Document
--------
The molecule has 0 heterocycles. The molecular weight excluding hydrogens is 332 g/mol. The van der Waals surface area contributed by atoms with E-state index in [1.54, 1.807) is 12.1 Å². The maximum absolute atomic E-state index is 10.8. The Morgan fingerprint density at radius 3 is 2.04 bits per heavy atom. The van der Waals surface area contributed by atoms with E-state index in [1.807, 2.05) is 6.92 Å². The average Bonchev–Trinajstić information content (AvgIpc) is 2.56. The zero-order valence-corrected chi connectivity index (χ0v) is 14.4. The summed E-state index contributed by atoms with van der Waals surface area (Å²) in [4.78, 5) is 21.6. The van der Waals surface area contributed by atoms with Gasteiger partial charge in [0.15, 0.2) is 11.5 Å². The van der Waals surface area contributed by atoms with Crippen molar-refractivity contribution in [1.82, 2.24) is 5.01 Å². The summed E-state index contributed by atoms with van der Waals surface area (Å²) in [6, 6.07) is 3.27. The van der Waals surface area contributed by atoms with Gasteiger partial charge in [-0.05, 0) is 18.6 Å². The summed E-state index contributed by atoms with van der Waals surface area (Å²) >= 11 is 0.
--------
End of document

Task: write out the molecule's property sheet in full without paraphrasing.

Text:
The molecule has 0 heterocycles. The molecular weight excluding hydrogens is 332 g/mol. The van der Waals surface area contributed by atoms with E-state index in [1.54, 1.807) is 12.1 Å². The maximum absolute atomic E-state index is 10.8. The Morgan fingerprint density at radius 3 is 2.04 bits per heavy atom. The van der Waals surface area contributed by atoms with E-state index in [1.807, 2.05) is 6.92 Å². The average Bonchev–Trinajstić information content (AvgIpc) is 2.56. The zero-order valence-corrected chi connectivity index (χ0v) is 14.4. The summed E-state index contributed by atoms with van der Waals surface area (Å²) in [4.78, 5) is 21.6. The van der Waals surface area contributed by atoms with Gasteiger partial charge in [0.15, 0.2) is 11.5 Å². The van der Waals surface area contributed by atoms with Crippen molar-refractivity contribution in [1.82, 2.24) is 5.01 Å². The summed E-state index contributed by atoms with van der Waals surface area (Å²) in [6, 6.07) is 3.27. The van der Waals surface area contributed by atoms with Gasteiger partial charge in [-0.05, 0) is 18.6 Å². The summed E-state index contributed by atoms with van der Waals surface area (Å²) >= 11 is 0.